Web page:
A case of E.coli has been linked to 17 cases of sickness reported in several states, including two in Connecticut.
Officials from the Centers for Disease Control said the illnesses are linked to an outbreak of a "Shiga toxin-producing E. coli O157:H7 infections."
Officials from the CDC, the U.S. Food and Drug Administration, and the U.S. Department of Agriculture's Food Safety and Inspection Service are investigating the recent outbreak.
No specific food item, grocery store, or restaurant chain has been identified as a source of the infections, health officials said.
"Illnesses started on dates ranging from March 22, 2018 to March 31, 2018. Ill people range in age from 12 to 84 years, with a median age of 41. Among ill people, 65% are female," officials said.
A statement was released from Dr. Matthew Cartter from Connecticut Department of Public Health, which said in part, "We are assisting the CDC in investigating a multi-state outbreak of E. coli O157:H7 infections. It is still early in the investigation and no specific source of the infection has been identified so far. Most people infected with E. coli will develop diarrhea, severe stomach cramps and vomiting within 3-4 days of swallowing the germ. People who develop symptoms of E. coli, should seek medical care, contact their local health department to report the illness, and try to track what foods were eaten and restaurants visited in the days prior to becoming ill."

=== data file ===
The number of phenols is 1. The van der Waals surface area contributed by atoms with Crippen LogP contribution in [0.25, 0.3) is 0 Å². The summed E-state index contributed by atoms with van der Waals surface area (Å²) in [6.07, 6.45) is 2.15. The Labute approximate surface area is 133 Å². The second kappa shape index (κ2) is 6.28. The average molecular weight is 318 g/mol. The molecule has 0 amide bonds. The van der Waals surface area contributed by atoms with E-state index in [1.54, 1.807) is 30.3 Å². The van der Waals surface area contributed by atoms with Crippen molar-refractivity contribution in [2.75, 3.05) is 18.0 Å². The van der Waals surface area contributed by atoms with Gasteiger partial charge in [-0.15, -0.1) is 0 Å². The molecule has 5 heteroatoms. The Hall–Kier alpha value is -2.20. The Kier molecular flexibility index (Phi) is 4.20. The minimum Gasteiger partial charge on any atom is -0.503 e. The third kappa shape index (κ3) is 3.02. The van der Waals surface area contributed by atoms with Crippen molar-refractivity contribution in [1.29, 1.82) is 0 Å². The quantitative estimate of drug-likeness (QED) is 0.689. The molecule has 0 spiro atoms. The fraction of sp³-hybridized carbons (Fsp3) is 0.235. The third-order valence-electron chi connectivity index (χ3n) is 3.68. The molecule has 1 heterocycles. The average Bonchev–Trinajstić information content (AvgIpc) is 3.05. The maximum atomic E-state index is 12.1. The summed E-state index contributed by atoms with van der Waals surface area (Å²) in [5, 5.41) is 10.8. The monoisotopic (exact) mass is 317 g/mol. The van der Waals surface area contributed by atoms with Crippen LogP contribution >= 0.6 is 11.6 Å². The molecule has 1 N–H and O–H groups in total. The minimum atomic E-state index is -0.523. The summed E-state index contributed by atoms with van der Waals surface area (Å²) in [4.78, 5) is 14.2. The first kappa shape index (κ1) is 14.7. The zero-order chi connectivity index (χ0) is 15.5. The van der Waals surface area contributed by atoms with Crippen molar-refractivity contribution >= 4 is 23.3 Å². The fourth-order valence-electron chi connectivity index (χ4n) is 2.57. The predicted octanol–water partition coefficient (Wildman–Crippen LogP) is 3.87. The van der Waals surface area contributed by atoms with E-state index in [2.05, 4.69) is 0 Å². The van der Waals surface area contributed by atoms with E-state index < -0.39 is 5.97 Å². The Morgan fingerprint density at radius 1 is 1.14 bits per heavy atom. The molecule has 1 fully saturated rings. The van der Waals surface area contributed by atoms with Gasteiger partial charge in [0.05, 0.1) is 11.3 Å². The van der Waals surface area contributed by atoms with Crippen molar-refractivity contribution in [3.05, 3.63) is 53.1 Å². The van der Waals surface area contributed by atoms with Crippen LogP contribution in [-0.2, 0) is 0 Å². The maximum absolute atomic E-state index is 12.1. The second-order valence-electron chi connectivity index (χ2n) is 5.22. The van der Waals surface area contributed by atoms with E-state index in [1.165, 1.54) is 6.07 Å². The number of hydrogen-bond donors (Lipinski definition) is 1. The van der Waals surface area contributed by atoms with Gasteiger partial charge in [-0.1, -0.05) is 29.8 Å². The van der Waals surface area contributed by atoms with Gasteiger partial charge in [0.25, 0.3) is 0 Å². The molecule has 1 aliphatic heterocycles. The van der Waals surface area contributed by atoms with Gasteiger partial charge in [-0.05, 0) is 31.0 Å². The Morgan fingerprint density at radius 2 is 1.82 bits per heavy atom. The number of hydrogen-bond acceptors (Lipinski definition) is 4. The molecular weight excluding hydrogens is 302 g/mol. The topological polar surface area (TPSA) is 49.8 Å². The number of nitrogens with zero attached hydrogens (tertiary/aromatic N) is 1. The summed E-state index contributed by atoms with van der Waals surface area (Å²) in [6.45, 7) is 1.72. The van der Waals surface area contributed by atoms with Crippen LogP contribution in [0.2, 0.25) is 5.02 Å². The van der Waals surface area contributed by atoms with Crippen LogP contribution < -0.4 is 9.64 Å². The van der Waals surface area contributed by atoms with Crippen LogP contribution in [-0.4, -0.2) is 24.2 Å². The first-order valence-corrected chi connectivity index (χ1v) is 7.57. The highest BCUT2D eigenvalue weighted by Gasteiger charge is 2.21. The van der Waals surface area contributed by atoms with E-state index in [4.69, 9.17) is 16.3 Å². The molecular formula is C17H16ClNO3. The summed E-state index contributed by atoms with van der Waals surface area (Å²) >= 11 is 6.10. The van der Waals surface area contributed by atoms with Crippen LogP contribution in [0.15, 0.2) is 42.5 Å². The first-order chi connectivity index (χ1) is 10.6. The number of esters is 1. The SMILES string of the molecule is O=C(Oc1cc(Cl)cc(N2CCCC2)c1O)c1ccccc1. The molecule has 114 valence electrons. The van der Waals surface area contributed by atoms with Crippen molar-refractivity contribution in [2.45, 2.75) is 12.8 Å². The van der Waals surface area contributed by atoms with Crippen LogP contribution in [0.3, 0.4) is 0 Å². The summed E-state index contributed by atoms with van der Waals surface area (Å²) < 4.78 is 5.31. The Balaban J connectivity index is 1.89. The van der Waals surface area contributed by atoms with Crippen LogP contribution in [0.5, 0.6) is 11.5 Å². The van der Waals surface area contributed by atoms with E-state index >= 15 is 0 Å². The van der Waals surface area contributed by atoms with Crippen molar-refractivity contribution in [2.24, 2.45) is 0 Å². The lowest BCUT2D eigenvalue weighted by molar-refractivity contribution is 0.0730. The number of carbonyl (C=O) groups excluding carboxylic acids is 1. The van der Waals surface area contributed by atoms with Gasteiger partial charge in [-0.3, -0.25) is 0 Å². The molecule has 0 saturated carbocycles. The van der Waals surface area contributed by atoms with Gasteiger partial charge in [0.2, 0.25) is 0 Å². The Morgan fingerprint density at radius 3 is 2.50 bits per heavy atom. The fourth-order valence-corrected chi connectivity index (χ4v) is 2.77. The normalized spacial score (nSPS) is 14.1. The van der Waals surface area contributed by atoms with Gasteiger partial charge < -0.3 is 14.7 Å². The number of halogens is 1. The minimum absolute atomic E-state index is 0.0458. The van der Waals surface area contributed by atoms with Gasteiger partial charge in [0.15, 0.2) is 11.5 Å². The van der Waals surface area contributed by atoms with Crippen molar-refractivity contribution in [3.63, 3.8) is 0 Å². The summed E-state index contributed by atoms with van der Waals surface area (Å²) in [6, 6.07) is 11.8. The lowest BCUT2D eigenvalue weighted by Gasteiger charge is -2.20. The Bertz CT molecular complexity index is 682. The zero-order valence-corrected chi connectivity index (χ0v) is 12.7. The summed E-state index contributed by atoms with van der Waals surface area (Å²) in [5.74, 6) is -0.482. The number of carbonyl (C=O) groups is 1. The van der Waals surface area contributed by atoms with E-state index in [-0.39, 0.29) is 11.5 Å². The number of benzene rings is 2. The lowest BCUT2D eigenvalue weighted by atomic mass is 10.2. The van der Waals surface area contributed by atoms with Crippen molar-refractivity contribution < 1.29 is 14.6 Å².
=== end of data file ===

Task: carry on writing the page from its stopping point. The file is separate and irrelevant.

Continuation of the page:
No deaths have been reported.
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